Single Cell Characterization of Latent HIV-1 Reservoirs

Sponsor: NIH National Institute of Allergy and Infectious Disease

Location(s): United States


This study involves the application of a novel method for the enumeration and isolation of single HIV-1-infected cells coupled with downstream characterization of HIV-1 persistence to determine the single-cell response to viral latency reversing agents in various patient cohorts including those treated early and later in the course of HIV-1 infection. Insights gained by the implementation of our novel assay in various patient cohorts will aid in the development of novel strategies to eradicate HIV-1 infection.

A major obstacle to HIV-1 eradication is the existence of latently infected cells that persist despite antiretroviral therapy (ART). Current eradication strategies focus on the reactivation and clearance of infected cells with various latency reactivating agents (LRA). However, viral reactivation alone is insufficient to reduce HIV-1 DNA reservoirs, and the association between increased cell-associated HIV-1 RNA and the frequency of reactivated cells is poorly understood. It is also unknown how reactivation strategies and HIV-1 genome integrity affect the frequency or amplitude of HIV-1 transcription. As a result, we have developed and implemented a novel method that provides insights into HIV-1 persistence that are inaccessible though existing technologies. Individual cells are encapsulated into nanoliter-scale reaction droplets, followed by intra-droplet lysis and PCR amplification of unspliced (us) and multiply spliced (ms) HIV-1 RNA and downstream isolation and sequencing of genomic viral DNA. We have successfully applied this method to identify transcriptionally active CD4+ T cells from HIV-1-infected patients on suppressive ART with and without LRA stimulation. Our data suggest the frequency of infected cells may increase while total cell-associated levels decrease and vice versa. We also observed dichotomies between usRNA and msRNA responses to latent reservoir activation. These findings suggest that single-cell analysis will be crucial in providing insight into which cells and tissues are targets for eradication in "shock and kill" approaches. We propose to utilize our assay to perform high-throughput reservoir quantification and downstream HIV-1 genome characterization of cells isolated from latently-infected peripheral blood and organized lymphoid tissue obtained from early and late ART treated individuals. We hypothesize that effector cells will display higher frequencies and amplitudes of HIV-1 RNA reactivation than those with memory or regulatory phenotype. Early treated individuals are thought to have smaller reservoirs, observed preferentially in effector memory cells which may have the propensity to reactive HIV-1 more efficiently. Our aims are to:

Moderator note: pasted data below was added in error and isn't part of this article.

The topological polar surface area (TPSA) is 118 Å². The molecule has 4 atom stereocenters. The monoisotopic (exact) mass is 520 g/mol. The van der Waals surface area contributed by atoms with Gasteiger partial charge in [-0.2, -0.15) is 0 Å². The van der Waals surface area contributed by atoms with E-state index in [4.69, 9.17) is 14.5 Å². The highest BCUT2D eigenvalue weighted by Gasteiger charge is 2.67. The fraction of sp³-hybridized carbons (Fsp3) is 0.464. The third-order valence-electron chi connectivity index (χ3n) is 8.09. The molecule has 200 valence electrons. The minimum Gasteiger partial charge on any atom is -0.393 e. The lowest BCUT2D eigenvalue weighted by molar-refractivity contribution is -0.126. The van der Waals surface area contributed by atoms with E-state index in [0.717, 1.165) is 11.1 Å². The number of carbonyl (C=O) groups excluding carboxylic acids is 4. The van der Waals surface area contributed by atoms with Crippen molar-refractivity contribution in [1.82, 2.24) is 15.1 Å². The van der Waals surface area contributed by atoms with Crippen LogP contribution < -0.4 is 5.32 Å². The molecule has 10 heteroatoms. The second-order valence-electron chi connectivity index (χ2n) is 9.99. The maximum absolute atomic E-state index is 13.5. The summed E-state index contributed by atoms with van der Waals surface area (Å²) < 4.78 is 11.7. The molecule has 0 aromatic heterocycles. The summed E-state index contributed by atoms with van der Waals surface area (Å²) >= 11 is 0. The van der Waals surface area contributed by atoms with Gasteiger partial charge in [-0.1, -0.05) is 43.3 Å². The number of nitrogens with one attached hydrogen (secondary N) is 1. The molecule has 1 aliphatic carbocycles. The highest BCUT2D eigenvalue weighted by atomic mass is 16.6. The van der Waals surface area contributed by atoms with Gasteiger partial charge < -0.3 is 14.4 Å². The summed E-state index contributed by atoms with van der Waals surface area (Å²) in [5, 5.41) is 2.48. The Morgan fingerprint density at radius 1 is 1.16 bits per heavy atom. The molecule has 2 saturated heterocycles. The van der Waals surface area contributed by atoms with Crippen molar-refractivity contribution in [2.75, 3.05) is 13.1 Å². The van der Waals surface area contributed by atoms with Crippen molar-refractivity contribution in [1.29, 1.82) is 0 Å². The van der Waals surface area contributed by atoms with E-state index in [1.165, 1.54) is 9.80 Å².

(1) determine HIV-1 RNA transcriptional activity in response to various HIV-1 latency reversing agents in single cells derived from peripheral blood and organized lymphoid tissues from suppressed patients, 
(2) determine the single-cell responses to ex vivo LRA reactivation in early and late antiretroviral treated individuals, and 
(3) define the relationship between single-cell HIV-1 genetic sequence integrity, and HIV-1 transcriptional activity.
 In future studies, we plan to apply our novel methods to characterize the in vivo responses to interventional trials of HDACi and other immune modulating therapies. We also plan to adapt our assay to directly measure viral outgrowth in individual cells